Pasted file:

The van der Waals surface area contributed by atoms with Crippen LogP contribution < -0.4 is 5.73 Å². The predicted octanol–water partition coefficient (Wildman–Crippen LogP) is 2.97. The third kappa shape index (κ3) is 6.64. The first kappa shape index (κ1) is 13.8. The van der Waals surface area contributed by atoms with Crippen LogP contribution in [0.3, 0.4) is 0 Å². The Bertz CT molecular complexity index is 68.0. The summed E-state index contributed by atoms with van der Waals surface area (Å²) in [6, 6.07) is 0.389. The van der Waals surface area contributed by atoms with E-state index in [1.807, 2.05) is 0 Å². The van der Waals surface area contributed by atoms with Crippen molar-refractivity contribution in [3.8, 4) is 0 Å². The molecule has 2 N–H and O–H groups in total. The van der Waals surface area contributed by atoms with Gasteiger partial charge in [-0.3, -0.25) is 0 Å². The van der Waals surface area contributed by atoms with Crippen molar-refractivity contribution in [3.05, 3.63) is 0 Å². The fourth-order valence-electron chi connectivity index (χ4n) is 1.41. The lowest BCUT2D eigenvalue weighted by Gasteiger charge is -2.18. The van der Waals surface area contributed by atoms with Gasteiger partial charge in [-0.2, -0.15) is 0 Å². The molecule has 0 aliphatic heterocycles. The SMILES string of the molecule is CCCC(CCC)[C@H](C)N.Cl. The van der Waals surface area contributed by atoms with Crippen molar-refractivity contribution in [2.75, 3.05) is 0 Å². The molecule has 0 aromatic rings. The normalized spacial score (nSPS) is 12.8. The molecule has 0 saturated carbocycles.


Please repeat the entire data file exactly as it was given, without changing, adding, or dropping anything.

The van der Waals surface area contributed by atoms with Crippen LogP contribution < -0.4 is 5.73 Å². The predicted octanol–water partition coefficient (Wildman–Crippen LogP) is 2.97. The third kappa shape index (κ3) is 6.64. The first kappa shape index (κ1) is 13.8. The van der Waals surface area contributed by atoms with Crippen LogP contribution in [0.3, 0.4) is 0 Å². The Bertz CT molecular complexity index is 68.0. The summed E-state index contributed by atoms with van der Waals surface area (Å²) in [6, 6.07) is 0.389. The van der Waals surface area contributed by atoms with E-state index in [1.807, 2.05) is 0 Å². The van der Waals surface area contributed by atoms with Crippen molar-refractivity contribution in [3.8, 4) is 0 Å². The molecule has 2 N–H and O–H groups in total. The van der Waals surface area contributed by atoms with Gasteiger partial charge in [-0.3, -0.25) is 0 Å². The van der Waals surface area contributed by atoms with Crippen molar-refractivity contribution in [3.05, 3.63) is 0 Å². The fourth-order valence-electron chi connectivity index (χ4n) is 1.41. The lowest BCUT2D eigenvalue weighted by Gasteiger charge is -2.18. The van der Waals surface area contributed by atoms with Gasteiger partial charge in [-0.2, -0.15) is 0 Å². The molecule has 0 aliphatic heterocycles. The SMILES string of the molecule is CCCC(CCC)[C@H](C)N.Cl. The van der Waals surface area contributed by atoms with Crippen molar-refractivity contribution in [2.75, 3.05) is 0 Å². The molecule has 0 aromatic rings. The normalized spacial score (nSPS) is 12.8. The molecule has 0 saturated carbocycles.